Evolver logo

Ask Us Chat: 24/7 Online Reference




What Were You Reading in 2015?

May 14, 2020 - 10:19am -- Wendy
The Jumbies book cover
The Thing About Jellyfish book cover
The Marvels book cover
Roller Girl book cover

Spending so much time at home has changed the way many of us read.  Comfort reads are sometimes the order of the day and I have been rereading some of my favorite children’s books from the past as a way to recapture some of those feelings.  So let me ask you: what were you reading in 2015?  

Here are some of the popular middle grade novels from that year.  Maybe you’ll find an old favorite or something you’ve wanted to read but never have. All of these books are available at https://denver.overdrive.com/, so check them out!

The Jumbies by Tracey Baptiste

Nothing frightens Corinne La Mer. Not even the fabled jumbies, the malevolent spirits that are said to roam the forests of her island home. But when a beautiful stranger appears on the scene, Corinne senses something sinister is underway. Rooted in Carribean folklore, this fast-moving fantasy will keep readers riveted, and the vivid and frightening descriptions will send chills down their spines long after the book closes.

The War That Saved My Life by Kimberly Brubaker Bradley

London, World War II.  Children are being evacuated to the countryside to escape the dropping bombs. Most children are afraid to be separated from their families, but Ada views it as an opportunity for escape. Born with a club foot, Ada’s mother never allowed her to leave their apartment for fear of humiliation. History blends with the story of the courageous and unstoppable Ada in this tale of adventure and family.

The Thing About Jellyfish by Ali Benjamin

Suzy Swanson is awkward. Which is why her best friend Franny threw her over for the popular crowd once middle school started. When Franny drowns, Suzy feels like she lost her best friend all over again. This emotionally intense novel follows Suzy not only on her emotional journey into grief, but an intellectual journey as she learns all she can about jellyfish and a physical journey as she travels alone to prove that Franny’s death was due to a jellyfish sting. If you are looking for a book to get the tears flowing, this one is a sure bet.

The Marvels by Brian Selznick

The Royal Theatre in London is the center of this amazing hybrid graphic novel/novel. Follow Billy through the beautiful, wordless pencil drawings as he goes from shipwrecked boy to theatre crew in 18th century London. Then move forward to 1990 and the written story of Joseph, a 13-year-old boy who is on the streets, struggling to find a home and a family.  Their stories are worlds apart, but maybe not as much as you’d think. A must-read for anyone who hasn’t already and a great reread for those who have.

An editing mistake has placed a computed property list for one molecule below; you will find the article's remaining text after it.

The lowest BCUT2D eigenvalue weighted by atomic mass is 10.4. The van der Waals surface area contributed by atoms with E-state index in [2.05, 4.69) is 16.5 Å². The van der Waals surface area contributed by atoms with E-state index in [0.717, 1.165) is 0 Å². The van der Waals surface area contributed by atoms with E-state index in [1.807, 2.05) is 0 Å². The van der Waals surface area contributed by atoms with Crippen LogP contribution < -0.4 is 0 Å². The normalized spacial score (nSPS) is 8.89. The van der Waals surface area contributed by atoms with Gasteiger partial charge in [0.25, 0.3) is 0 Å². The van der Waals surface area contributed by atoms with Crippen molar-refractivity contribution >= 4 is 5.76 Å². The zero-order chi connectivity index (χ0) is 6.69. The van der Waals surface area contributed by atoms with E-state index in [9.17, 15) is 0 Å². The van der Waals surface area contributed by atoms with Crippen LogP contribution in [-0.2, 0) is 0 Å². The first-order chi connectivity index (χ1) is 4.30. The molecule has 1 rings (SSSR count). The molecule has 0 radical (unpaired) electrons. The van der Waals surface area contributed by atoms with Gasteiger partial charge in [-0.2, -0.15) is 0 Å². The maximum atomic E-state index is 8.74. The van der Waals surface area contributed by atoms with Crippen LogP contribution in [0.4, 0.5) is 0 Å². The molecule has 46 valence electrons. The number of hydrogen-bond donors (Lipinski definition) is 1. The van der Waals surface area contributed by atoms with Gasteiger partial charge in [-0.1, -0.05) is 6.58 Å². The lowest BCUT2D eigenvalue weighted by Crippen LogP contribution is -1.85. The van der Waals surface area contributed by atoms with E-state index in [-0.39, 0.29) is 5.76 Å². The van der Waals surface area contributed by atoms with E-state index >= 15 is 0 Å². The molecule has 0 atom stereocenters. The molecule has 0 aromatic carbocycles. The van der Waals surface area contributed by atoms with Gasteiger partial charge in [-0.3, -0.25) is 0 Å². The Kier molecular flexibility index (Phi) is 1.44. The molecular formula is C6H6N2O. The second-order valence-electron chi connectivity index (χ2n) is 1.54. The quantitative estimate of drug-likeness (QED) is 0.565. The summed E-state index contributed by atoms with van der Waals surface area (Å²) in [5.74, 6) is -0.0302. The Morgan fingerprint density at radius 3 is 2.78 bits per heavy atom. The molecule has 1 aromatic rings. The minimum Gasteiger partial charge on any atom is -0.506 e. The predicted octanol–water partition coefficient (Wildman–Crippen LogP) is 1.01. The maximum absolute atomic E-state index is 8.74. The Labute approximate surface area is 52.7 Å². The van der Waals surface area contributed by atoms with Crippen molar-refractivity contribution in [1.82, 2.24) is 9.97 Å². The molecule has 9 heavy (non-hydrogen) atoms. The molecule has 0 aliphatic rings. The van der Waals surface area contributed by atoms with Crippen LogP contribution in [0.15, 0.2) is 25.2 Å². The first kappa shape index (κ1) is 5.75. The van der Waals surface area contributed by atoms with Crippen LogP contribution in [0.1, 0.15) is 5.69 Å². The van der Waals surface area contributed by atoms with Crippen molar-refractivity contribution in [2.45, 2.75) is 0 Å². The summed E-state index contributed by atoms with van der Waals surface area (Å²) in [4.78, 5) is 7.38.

Echo by Pam Munoz Ryan

What do a Jewish boy trying to rescue his father from a concentration camp, an orphan trying to keep his family together and a migrant farm worker working the fields for interned Japanese owners have in common?  A harmonica.  Music ties together these heartfelt stories that take place in Germany, Philadelphia and California over a span of years around World War II. It is especially great to listen to on audio.

George by Alex Gino

George knows that when people look at her, they see George.  But she feels like Melissa, and when the school holds auditions for Charlotte’s Web, Melissa wants desperately to play the part of Charlotte. Filled with strong and genuine characters, this book is warm and uplifting and sometimes funny. In a world where most people see her as they want to see her rather than how she sees herself, George is a true hero. 

Roller Girl by Victoria Jamieson

A story about roller derby, what’s not to love? Friendship and loyalty are at the heart of this graphic novel as Astrid’s best friend chooses ballet over roller derby and Astrid is left to navigate this sport filled with tough characters on her own. Vivid illustrations capture the movement and speed of roller derby and make this story come to life.

Didn’t find something that appeals? No worries! Denver Public Library staff would love to help you find your next great read.  Request a Personalized Reading List and we will send you a list of books we think you’ll love!

Happy reading!